Saturday, January 1, 2011

Welcoming in 2011 with missing dogs and the like

Yesterday we made a drive to Charleston, WV to meet a woman who was moving and unable to take her 5 year old male LGD, Twister, a Komondor, with her to her new location. We wanted to give him a new home and since our Manchester Terrier and Aussie never returned, sadly, from their last escapade off the farm, we had room for another dog, and consider the coyote problem we are assured exists, having a second LGD could only be a good thing, right?

Well, sadly, I brought Twister home, put him into a stall in the barn where I intended to keep him until he acclimated to the animals and area, and when we returned home later last night after visiting with friends to ring in the new year, he had dug a huge hole under the wall and escaped. He has yet to be found.

We looked so long for Henry and Dusty when they went missing. Henry came to the farm with us last September. Dusty was taken in a few months later when his owner had to rehome him due to cancer. We are not near a main road, and all the neighborhood dogs are loose and quite safe here. During hunting season in November, they both left one day and never returned. We called the pound, went all over the area asking about them and put up fliers. Nothing. I am still not over loosing them. I have no idea what could have happened.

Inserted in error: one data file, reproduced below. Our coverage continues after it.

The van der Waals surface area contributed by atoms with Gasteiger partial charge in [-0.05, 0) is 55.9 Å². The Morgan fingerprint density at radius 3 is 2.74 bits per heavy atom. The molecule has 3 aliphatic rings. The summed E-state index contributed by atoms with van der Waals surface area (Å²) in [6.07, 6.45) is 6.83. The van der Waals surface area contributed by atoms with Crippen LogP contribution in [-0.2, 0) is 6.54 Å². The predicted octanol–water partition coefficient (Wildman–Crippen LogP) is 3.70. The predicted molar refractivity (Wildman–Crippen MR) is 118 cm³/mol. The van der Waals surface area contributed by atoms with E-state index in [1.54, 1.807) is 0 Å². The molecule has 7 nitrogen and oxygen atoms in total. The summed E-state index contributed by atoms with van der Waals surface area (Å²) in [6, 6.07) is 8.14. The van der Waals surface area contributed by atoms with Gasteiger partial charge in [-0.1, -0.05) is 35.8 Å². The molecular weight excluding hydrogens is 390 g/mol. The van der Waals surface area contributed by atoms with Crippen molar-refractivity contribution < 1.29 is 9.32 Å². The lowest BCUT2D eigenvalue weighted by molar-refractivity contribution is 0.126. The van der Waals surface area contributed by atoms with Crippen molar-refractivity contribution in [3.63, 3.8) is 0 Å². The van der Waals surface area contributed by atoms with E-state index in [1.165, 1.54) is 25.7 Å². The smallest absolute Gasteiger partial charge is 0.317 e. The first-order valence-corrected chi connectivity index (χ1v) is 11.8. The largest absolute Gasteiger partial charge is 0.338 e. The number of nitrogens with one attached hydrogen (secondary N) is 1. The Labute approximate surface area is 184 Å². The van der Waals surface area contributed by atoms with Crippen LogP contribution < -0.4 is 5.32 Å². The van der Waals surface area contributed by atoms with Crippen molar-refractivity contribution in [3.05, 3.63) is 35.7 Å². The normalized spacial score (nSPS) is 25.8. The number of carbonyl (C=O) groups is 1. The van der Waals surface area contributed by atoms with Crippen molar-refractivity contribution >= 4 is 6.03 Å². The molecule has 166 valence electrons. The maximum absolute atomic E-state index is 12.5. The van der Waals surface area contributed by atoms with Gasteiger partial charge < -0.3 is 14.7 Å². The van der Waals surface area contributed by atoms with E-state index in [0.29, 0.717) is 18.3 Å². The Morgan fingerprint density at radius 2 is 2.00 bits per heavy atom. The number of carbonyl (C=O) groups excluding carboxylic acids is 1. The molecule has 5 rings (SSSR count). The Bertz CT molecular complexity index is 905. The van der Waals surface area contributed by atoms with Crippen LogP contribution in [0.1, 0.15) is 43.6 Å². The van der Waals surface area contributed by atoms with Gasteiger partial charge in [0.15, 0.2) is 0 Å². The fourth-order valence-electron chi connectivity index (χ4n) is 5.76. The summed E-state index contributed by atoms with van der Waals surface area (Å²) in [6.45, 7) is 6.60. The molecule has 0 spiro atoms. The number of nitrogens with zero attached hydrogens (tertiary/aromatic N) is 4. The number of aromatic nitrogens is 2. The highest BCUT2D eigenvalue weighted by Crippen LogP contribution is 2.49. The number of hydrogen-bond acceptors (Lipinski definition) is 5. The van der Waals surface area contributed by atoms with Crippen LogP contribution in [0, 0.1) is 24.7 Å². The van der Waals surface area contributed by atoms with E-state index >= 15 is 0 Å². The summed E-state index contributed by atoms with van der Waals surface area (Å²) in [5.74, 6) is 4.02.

This dog has no idea this was supposed to be his new home. Who knows where he went. He is from 5 hours away in Ohio, so this area is all unfamiliar. He is friendly and not aggressive, but I had no tags for him at this point, and I have little hope he will return or be found. Komondors are a rare breed, and I hope if we are unable to locate him, he is cared for. That is all I can do at this point.

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LUCAS FARM

Be thou diligent to know the state of thy flocks, and look well to thy herds. For riches are not for ever: and doth the crown endure to every generation? The hay appeareth, and the tender grass sheweth itself, and herbs of the mountains are gathered. The lambs are for thy clothing, and the goats are the price of the field. And thou shalt have goats' milk enough for thy food, for the food of thy household, and for the maintenance for thy maidens

- Proverbs 27:23-27




"I know of no pursuit in which more real and important services can be rendered to any country than by improving its agriculture, its breed of useful animals, and other branches of a husbandman's cares."

- George Washington